Even if you do cover your car in it, unless you don't plan to see out of it you'll still have some glass, so it wouldn't be completely invisible at night even painted VantaBlack. Heck, it is light enough even in rural areas where the Milky Way provides its own light that you'd still be able to see the contrast of the darker car against the lighter areas reflecting the faint starlight.
I was in such a place last month, and was easily able to see the contrast between a gravel road and grass, and grass and surrounding dark green vegetation, despite having only the Milky Way - no Moon or artificial light of any kind. Obviously it is possible to make a low light optical sensor better than my eyes, even though it would be dumb to limit a car in such a way when that's not necessary.
Devaluation of the term 'AI' is what causes people to believe that a self driving car would necessarily possess some "kind of AI".
The true general AI smarter than humans Musk is arguing about is so far in the future neither he nor the large majority of those reading this will have cause to worry about it in their lifetime. If ever.
They control the visitor interaction (if there is any at all) and search inmates thoroughly where they are allowed contact with visitors. Jail employees are bringing in the drugs, I wonder what excuse they'll have when using Skype/Facetime doesn't reduce the incidence of contraband one iota?
One with the same name, that looks from a casual police perusal to be the real app, but doesn't actually send your data to home base.
For bonus points, create malware that replaces the real app with the fake one, so people have plausible deniability if caught with the fake one that they deliberately installed!
Which equipment are you referring to? Not saying there isn't such a thing, just that I've never seen it.
Besides, how the absence of updates prevent this very expensive equipment from working? Keep it off the internet and you don't care if Flash is secure or not. Would you even want to update the flash on it, since that alone might break something?
Seriously, they could just announce that they will only produce security updates through the end of this year, and the laggards who have stuck with it all this time can move on. If they haven't paid attention to all the years of security and performance issues and stuck with it until now, Adobe giving them until the end of 2020 isn't any different than giving them to the end of 2017. They're going to sit on their hands and do nothing until at least July 2020 anyway, because they don't care.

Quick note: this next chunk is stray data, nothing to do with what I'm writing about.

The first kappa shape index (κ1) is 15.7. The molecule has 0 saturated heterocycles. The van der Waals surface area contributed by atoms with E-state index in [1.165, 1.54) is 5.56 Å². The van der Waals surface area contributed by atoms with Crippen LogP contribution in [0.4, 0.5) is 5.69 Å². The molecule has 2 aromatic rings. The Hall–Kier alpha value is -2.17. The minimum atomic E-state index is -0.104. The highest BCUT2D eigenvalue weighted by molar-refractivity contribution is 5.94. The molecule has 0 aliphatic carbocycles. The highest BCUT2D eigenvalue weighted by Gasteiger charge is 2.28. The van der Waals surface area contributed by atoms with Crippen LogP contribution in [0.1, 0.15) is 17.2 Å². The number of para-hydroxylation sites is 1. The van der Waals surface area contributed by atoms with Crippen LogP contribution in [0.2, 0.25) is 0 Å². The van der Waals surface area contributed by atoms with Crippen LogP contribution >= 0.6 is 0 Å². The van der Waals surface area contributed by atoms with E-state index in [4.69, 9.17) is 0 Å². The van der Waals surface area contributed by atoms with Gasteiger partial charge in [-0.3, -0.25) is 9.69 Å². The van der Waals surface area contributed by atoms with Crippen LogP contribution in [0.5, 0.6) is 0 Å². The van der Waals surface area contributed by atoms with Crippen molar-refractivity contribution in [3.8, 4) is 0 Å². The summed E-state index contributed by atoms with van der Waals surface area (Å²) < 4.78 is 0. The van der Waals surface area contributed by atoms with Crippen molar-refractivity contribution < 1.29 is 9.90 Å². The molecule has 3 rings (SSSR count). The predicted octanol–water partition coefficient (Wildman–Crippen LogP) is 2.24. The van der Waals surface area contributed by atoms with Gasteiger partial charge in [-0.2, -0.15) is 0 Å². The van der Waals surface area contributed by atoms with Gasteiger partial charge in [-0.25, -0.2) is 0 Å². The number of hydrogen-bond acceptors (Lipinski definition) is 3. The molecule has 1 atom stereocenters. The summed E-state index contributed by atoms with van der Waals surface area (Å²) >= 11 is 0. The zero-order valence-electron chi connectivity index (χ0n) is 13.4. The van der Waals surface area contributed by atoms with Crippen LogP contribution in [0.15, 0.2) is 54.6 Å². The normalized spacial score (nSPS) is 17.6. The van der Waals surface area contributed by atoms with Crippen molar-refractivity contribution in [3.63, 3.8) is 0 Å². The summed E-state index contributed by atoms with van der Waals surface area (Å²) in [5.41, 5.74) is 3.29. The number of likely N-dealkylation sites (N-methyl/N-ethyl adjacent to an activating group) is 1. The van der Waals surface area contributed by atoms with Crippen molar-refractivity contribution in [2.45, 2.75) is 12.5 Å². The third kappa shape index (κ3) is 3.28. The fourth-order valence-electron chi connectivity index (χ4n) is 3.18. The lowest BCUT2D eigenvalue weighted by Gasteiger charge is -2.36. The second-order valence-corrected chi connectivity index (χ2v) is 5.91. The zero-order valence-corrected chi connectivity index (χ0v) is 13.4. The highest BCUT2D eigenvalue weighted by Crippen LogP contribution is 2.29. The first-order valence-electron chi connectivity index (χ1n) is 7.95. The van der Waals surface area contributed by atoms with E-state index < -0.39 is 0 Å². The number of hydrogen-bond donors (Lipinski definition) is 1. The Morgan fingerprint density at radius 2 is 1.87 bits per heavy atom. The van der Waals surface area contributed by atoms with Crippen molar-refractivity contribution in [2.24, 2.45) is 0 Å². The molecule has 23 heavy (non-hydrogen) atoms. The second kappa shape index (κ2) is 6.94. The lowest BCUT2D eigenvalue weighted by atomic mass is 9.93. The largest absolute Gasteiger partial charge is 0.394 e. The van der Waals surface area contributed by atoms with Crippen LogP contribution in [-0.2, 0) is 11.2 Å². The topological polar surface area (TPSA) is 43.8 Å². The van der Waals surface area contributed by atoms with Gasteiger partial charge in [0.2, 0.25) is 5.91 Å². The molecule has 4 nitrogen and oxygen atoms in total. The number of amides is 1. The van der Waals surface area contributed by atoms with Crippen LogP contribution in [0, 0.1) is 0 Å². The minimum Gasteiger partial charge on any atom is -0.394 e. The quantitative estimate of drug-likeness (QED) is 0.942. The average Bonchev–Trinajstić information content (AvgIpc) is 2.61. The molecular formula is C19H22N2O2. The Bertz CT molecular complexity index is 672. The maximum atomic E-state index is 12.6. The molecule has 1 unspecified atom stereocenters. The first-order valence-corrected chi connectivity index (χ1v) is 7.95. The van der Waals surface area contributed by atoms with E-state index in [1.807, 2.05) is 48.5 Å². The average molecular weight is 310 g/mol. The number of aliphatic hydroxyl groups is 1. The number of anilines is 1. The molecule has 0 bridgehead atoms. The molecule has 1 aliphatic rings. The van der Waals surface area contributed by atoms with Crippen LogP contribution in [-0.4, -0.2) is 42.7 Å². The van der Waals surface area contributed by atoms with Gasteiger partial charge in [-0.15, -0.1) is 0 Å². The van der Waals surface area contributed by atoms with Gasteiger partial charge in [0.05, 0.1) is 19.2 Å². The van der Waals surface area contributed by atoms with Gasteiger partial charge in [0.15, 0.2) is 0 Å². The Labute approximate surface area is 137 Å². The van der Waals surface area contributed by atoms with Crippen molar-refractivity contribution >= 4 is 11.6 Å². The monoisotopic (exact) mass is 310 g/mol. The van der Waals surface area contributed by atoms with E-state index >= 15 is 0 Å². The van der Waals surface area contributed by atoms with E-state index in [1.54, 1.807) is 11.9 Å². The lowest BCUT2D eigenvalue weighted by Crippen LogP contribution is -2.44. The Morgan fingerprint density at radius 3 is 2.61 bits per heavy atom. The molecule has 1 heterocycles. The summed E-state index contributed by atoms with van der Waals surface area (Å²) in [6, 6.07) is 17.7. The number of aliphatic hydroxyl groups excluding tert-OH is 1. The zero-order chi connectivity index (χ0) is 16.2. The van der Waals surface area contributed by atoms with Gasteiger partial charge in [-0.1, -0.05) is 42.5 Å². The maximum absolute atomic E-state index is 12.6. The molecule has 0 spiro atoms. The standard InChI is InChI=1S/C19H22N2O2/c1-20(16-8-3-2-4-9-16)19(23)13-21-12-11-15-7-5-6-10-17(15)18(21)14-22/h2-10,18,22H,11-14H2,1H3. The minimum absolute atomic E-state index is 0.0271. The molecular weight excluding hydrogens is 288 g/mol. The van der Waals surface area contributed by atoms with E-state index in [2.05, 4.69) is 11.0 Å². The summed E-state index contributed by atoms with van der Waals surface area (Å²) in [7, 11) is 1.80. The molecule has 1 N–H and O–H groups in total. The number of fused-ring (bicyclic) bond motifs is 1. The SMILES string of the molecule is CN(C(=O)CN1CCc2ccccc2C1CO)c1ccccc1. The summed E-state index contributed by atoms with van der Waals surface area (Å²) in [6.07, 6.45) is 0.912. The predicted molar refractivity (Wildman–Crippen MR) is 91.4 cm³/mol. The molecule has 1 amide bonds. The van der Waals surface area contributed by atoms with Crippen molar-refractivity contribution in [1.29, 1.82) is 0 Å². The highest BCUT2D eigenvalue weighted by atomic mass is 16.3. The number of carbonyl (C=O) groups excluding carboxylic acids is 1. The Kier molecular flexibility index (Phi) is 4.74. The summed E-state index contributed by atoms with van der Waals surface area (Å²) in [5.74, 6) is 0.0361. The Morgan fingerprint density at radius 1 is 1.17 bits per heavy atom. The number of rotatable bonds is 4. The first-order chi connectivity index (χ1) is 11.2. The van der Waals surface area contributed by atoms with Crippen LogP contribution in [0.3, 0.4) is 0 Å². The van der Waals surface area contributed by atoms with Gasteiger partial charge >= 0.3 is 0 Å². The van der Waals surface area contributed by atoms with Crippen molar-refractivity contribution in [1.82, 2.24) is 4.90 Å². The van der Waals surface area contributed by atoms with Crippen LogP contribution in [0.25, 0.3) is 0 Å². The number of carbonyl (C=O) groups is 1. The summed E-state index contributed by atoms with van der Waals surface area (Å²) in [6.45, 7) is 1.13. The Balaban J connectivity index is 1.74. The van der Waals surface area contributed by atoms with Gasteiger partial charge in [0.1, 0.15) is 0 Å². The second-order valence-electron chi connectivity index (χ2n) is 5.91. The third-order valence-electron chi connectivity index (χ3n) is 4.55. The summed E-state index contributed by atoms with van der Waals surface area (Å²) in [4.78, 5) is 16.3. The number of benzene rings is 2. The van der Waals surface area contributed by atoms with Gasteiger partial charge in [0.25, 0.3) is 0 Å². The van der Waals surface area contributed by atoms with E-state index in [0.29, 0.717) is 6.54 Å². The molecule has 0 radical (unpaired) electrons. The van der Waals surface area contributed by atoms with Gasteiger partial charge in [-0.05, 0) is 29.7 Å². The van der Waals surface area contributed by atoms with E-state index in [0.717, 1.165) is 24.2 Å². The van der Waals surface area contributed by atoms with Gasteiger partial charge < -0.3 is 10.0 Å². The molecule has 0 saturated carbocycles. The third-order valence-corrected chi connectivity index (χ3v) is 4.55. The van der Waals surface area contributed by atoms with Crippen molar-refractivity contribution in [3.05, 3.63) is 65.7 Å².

The same is true for all large/complex software. You don't think developers only start working on new features to add to Linux when Linus opens up the new version to merges? Or that Microsoft's developers didn't start development work on the Creator's Update until last year's update was released?
Do you actually require several complete drive writes per day? Most people think they do a lot more writing than they really do. Check the stats collected by your OS and you'll probably be shocked at how little writing you actually do versus how much you think you do.
Even if everyone had this, why would the voting machine need to identify someone to cheat? Just randomly turn a small number of votes for candidate A to candidate B. Done. The identify of the voter whose vote was changed is irrelevant.
Which is why I keep saying we need 1) a paper trail of every vote to allow for recounts and 2) mandatory recount of a few percent of precincts that are randomly chosen, with full statewide recount conducted if a difference larger than say 0.25% is found in any precinct.
I wonder what percentage of their total employees those 50 represent, and if the company offered them anything for doing it? Maybe half priced soda for a year?
Wisconsin has a healthy number of evangelicals, who you would think would be against this sort of thing with the whole 'mark of the beast' business. I wonder if any of their employees with those views are getting this, or looking for another job worrying that they will soon make this mandatory? Or blaming Obama for it?
One thing's for sure, this little Wisconsin company is getting worldwide attention - free advertising!
It wouldn't HAVE to be removed, they could just invalidate it in the company's systems, and presumably it wouldn't be hurting anything left in your hand. Or wherever it migrates to.
If one was going to get an RFID implant (I'm not) you wouldn't want it to be 'installed' by a particular company. If they become popular for banking, starting your car, entering your house, unlocking your phone, identifying yourself at customs etc. are you supposed to stick a dozen of them in there? If a company has a problem and their DB of RFIDs is compromised they need you to add a 13th??
There would need to be some sort of standard so you could have one that can be programmed to install multiple certificates and remove compromised ones - there'd need to be an app for that, I guess!